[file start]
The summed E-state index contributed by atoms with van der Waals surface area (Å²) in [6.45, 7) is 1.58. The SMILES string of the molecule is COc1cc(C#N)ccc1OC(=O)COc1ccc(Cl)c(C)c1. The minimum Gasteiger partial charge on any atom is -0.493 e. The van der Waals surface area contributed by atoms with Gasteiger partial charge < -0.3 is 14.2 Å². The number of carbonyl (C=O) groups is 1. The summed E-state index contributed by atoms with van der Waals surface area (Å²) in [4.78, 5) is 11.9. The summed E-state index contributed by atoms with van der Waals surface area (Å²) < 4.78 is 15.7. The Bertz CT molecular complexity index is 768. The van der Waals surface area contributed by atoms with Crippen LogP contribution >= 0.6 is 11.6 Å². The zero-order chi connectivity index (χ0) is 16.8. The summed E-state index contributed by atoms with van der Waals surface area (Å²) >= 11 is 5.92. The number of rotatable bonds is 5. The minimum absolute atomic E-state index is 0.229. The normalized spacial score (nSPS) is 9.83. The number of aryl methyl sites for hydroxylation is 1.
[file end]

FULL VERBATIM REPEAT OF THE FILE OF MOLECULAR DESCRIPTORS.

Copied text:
The summed E-state index contributed by atoms with van der Waals surface area (Å²) in [6.45, 7) is 1.58. The SMILES string of the molecule is COc1cc(C#N)ccc1OC(=O)COc1ccc(Cl)c(C)c1. The minimum Gasteiger partial charge on any atom is -0.493 e. The van der Waals surface area contributed by atoms with Gasteiger partial charge < -0.3 is 14.2 Å². The number of carbonyl (C=O) groups is 1. The summed E-state index contributed by atoms with van der Waals surface area (Å²) in [4.78, 5) is 11.9. The summed E-state index contributed by atoms with van der Waals surface area (Å²) < 4.78 is 15.7. The Bertz CT molecular complexity index is 768. The van der Waals surface area contributed by atoms with Crippen LogP contribution >= 0.6 is 11.6 Å². The zero-order chi connectivity index (χ0) is 16.8. The summed E-state index contributed by atoms with van der Waals surface area (Å²) >= 11 is 5.92. The number of rotatable bonds is 5. The minimum absolute atomic E-state index is 0.229. The normalized spacial score (nSPS) is 9.83. The number of aryl methyl sites for hydroxylation is 1.